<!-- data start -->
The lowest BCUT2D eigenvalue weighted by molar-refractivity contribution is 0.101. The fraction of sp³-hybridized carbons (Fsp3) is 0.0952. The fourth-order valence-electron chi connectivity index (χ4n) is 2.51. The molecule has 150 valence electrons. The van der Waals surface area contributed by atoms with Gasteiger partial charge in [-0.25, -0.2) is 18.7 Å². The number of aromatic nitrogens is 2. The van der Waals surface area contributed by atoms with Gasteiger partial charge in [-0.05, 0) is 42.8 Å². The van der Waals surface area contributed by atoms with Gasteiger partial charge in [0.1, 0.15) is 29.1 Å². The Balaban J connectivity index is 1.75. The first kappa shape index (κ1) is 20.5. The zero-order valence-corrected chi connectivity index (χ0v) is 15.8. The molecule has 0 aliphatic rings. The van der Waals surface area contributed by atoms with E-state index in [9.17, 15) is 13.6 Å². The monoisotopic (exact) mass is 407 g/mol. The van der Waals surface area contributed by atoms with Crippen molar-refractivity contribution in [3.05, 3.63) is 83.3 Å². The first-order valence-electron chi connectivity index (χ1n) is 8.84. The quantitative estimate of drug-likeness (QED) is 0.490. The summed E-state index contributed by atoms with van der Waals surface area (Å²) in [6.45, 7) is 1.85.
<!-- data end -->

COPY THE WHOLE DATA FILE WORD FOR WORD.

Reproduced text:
The lowest BCUT2D eigenvalue weighted by molar-refractivity contribution is 0.101. The fraction of sp³-hybridized carbons (Fsp3) is 0.0952. The fourth-order valence-electron chi connectivity index (χ4n) is 2.51. The molecule has 150 valence electrons. The van der Waals surface area contributed by atoms with Gasteiger partial charge in [-0.25, -0.2) is 18.7 Å². The number of aromatic nitrogens is 2. The van der Waals surface area contributed by atoms with Gasteiger partial charge in [-0.05, 0) is 42.8 Å². The van der Waals surface area contributed by atoms with Gasteiger partial charge in [0.1, 0.15) is 29.1 Å². The Balaban J connectivity index is 1.75. The first kappa shape index (κ1) is 20.5. The zero-order valence-corrected chi connectivity index (χ0v) is 15.8. The molecule has 0 aliphatic rings. The van der Waals surface area contributed by atoms with E-state index in [9.17, 15) is 13.6 Å². The monoisotopic (exact) mass is 407 g/mol. The van der Waals surface area contributed by atoms with Crippen molar-refractivity contribution in [3.05, 3.63) is 83.3 Å². The first-order valence-electron chi connectivity index (χ1n) is 8.84. The quantitative estimate of drug-likeness (QED) is 0.490. The summed E-state index contributed by atoms with van der Waals surface area (Å²) in [6.45, 7) is 1.85.